Hundreds of homeless people have died on Oahu from 2014 to 2018, according to the Honolulu Medical Examiner’s office.
An analysis by Christopher Happy, Honolulu’s chief medical examiner, showed that 373 people were considered homeless at the time of their deaths in the five-year span.
The causes of death were varied, although disease and narcotics use were common causes.
“Compared to Oahu’s general population those who are homeless have a higher rate of death from drug abuse, infectious diseases, and in far too many instances, they fall victim to homicide,” said Medical Examiner Christopher Happy. “We have also found the investigation of homeless deaths is much more difficult due to a lack of social and familial ties, which are often used to determine the circumstances surrounding how someone dies. It’s clear from the data that we gathered that living on the streets leads to an early death.”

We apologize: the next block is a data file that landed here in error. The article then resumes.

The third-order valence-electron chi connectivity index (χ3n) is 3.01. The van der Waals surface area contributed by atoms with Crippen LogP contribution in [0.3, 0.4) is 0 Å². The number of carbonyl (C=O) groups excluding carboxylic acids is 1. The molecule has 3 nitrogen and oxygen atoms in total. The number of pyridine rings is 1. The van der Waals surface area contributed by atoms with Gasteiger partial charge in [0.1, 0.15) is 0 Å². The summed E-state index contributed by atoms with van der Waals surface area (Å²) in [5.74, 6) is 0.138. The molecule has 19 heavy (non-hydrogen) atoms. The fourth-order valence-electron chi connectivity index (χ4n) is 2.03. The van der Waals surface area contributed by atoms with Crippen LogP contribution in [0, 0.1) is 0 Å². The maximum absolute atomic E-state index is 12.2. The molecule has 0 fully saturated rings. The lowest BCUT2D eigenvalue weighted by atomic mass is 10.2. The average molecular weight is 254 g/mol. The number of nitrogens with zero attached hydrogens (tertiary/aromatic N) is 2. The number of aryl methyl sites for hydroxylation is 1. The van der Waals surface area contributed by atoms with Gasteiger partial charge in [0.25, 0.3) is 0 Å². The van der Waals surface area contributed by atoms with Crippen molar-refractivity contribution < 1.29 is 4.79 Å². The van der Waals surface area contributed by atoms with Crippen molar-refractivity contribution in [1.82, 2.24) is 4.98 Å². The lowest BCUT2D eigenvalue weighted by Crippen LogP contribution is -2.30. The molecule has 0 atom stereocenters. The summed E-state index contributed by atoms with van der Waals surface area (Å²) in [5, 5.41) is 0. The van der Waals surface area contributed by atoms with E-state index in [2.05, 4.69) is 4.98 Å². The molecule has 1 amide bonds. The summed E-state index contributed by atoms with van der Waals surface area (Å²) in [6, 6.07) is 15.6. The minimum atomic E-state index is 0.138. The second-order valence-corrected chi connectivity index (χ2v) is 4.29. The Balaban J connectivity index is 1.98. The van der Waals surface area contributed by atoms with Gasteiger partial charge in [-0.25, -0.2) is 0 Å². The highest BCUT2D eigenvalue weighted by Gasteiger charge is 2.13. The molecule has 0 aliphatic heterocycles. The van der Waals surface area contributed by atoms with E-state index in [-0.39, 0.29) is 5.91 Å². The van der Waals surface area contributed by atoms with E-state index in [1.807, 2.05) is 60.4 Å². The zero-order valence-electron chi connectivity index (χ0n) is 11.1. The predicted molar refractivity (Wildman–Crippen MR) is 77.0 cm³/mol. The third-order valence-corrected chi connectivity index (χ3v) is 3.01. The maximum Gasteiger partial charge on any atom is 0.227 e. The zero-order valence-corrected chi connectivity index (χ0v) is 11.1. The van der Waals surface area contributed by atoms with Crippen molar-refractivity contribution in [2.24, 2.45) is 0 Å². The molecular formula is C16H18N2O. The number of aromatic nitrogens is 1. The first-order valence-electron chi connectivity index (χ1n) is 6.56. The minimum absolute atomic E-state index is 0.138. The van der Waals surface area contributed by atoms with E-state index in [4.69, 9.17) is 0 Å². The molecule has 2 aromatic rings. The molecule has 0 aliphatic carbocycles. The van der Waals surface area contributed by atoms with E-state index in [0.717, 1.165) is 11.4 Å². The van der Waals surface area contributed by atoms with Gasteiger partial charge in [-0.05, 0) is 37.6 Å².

The average age of those people was about 53 years old, nearly 30 years below the average lifespan in Hawaii.
“The truly compassionate thing to do for our homeless population is to get them into shelter and off our streets where statistics show they are more likely to die at a relatively early age,” said Mayor Kirk Caldwell. “The statistics gathered by the medical examiner is a sobering wake-up call, and even for the shelter-resistant population, we need to get them into supportive housing as soon as possible and not allow them to die needlessly. This is what my program of ‘Compassionate Disruption’ is all about.”